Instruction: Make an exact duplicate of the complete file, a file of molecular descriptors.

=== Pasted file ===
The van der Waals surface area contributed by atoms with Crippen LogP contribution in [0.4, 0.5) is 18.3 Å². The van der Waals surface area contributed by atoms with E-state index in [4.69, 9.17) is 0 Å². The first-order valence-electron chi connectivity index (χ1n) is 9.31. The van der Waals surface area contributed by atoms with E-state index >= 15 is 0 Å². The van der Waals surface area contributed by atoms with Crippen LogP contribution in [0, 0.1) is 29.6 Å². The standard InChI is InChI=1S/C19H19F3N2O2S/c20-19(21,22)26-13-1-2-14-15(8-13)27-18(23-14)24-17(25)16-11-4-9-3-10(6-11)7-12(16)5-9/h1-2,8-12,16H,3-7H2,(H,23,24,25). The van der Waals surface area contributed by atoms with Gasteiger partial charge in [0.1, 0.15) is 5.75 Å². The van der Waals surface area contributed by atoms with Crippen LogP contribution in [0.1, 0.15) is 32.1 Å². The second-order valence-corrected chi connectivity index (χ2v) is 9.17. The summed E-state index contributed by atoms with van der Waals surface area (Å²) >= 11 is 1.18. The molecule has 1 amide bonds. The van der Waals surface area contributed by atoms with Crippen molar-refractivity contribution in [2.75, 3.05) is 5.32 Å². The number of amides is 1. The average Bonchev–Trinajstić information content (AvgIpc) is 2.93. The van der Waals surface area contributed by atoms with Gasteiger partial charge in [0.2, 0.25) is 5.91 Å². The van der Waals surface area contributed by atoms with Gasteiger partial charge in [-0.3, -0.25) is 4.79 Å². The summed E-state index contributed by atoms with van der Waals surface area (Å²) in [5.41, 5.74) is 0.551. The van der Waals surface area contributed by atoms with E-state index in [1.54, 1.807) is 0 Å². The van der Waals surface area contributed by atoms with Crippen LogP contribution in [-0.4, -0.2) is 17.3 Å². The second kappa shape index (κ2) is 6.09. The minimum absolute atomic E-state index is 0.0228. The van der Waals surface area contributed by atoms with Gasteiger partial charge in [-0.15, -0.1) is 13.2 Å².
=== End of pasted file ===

The van der Waals surface area contributed by atoms with Crippen LogP contribution in [0.4, 0.5) is 18.3 Å². The van der Waals surface area contributed by atoms with E-state index in [4.69, 9.17) is 0 Å². The first-order valence-electron chi connectivity index (χ1n) is 9.31. The van der Waals surface area contributed by atoms with E-state index >= 15 is 0 Å². The van der Waals surface area contributed by atoms with Crippen LogP contribution in [0, 0.1) is 29.6 Å². The standard InChI is InChI=1S/C19H19F3N2O2S/c20-19(21,22)26-13-1-2-14-15(8-13)27-18(23-14)24-17(25)16-11-4-9-3-10(6-11)7-12(16)5-9/h1-2,8-12,16H,3-7H2,(H,23,24,25). The van der Waals surface area contributed by atoms with Gasteiger partial charge in [0.1, 0.15) is 5.75 Å². The van der Waals surface area contributed by atoms with Crippen LogP contribution in [0.1, 0.15) is 32.1 Å². The second-order valence-corrected chi connectivity index (χ2v) is 9.17. The summed E-state index contributed by atoms with van der Waals surface area (Å²) >= 11 is 1.18. The molecule has 1 amide bonds. The van der Waals surface area contributed by atoms with Crippen molar-refractivity contribution in [2.75, 3.05) is 5.32 Å². The number of amides is 1. The average Bonchev–Trinajstić information content (AvgIpc) is 2.93. The van der Waals surface area contributed by atoms with Gasteiger partial charge in [0.2, 0.25) is 5.91 Å². The van der Waals surface area contributed by atoms with Gasteiger partial charge in [-0.3, -0.25) is 4.79 Å². The summed E-state index contributed by atoms with van der Waals surface area (Å²) in [5.41, 5.74) is 0.551. The van der Waals surface area contributed by atoms with E-state index in [1.54, 1.807) is 0 Å². The van der Waals surface area contributed by atoms with Crippen LogP contribution in [-0.4, -0.2) is 17.3 Å². The second kappa shape index (κ2) is 6.09. The minimum absolute atomic E-state index is 0.0228. The van der Waals surface area contributed by atoms with Gasteiger partial charge in [-0.15, -0.1) is 13.2 Å².